Boeing will cut the production rate for its 777 program from seven jets per month to five in August 2017, which is likely to reduce employment at assembly operations in Everett and Frederickson, Wash.

Boeing Warns of Job Cuts Coming in 2017

Dec. 19, 2016
After 6,600 jobs cut this year, internal memo describes coming strategy of attrition, voluntary separation offers Reduced sales, stiff competition One week’s pay per year of service Possible “involuntary separations”

Boeing Co. executives have advised employees at Boeing Commercial Airplanes that the division will continue reducing employment levels during 2017. “We will continue working aggressively across BCA to reduce non-labor costs,” Boeing vice chairman Ray Conner and Commercial Airplanes CEO Kevin McAllister stated in an internal communication, according to reports. “We will need to continue to reduce the size of our workforce next year.”

In their internal memo, Conner and McAllister explained that “fewer sales opportunities and tough competition” require the OEM to  in 2017.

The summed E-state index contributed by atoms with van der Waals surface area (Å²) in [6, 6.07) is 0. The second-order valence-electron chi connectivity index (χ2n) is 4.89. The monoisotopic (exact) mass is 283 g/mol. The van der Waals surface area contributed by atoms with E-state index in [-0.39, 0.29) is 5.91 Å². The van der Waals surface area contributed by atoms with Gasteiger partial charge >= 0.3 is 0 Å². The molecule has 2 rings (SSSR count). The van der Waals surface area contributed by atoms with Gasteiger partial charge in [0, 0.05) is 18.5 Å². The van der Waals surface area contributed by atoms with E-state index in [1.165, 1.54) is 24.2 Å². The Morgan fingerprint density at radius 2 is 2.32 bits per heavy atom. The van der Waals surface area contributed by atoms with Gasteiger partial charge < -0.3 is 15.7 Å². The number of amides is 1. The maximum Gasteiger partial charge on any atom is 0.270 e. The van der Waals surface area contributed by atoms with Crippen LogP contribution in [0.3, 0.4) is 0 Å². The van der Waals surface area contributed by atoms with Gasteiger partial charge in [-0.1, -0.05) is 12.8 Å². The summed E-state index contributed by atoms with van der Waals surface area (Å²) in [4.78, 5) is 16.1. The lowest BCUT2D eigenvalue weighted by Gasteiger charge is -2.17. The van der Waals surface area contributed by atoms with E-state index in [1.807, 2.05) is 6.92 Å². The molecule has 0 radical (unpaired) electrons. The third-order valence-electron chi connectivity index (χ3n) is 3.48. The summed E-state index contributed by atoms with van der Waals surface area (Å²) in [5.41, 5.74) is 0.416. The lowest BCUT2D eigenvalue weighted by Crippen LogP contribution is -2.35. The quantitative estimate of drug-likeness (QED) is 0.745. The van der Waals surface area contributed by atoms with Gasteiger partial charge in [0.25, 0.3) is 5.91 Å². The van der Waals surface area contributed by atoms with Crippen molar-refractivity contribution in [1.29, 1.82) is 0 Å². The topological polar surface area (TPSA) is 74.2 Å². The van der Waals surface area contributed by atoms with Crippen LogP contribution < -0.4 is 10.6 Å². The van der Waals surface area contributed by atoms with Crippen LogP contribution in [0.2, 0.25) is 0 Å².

A Boeing spokesman said the jet builder has not set a target number for jobs to be eliminated.

During the current year, Boeing Commercial Airplanes has eliminated more than 6,600 jobs in Washington State. The two executives’ message explained the workforce has been reduced over 8% this year, and the total of executives and managers has been reduced by 10%.

In 2017, employment will be reduced by attrition, by leaving open positions unfilled, and via a voluntary buyout program to be announced early next year. Employees will be invited to separate from Boeing in exchange for one week’s pay in exchange for each year of employment service, up to a maximum of 26 weeks.

In their memo, Conner and McAllister said all operating units within Commercial Airplanes would review 2017 budget and employment plans in preparation for identifying employees who are eligible for voluntary buyouts.

According to the same reports, the internal memo also noted that Boeing may implement “involuntary layoffs” to achieve its cost-saving targets.

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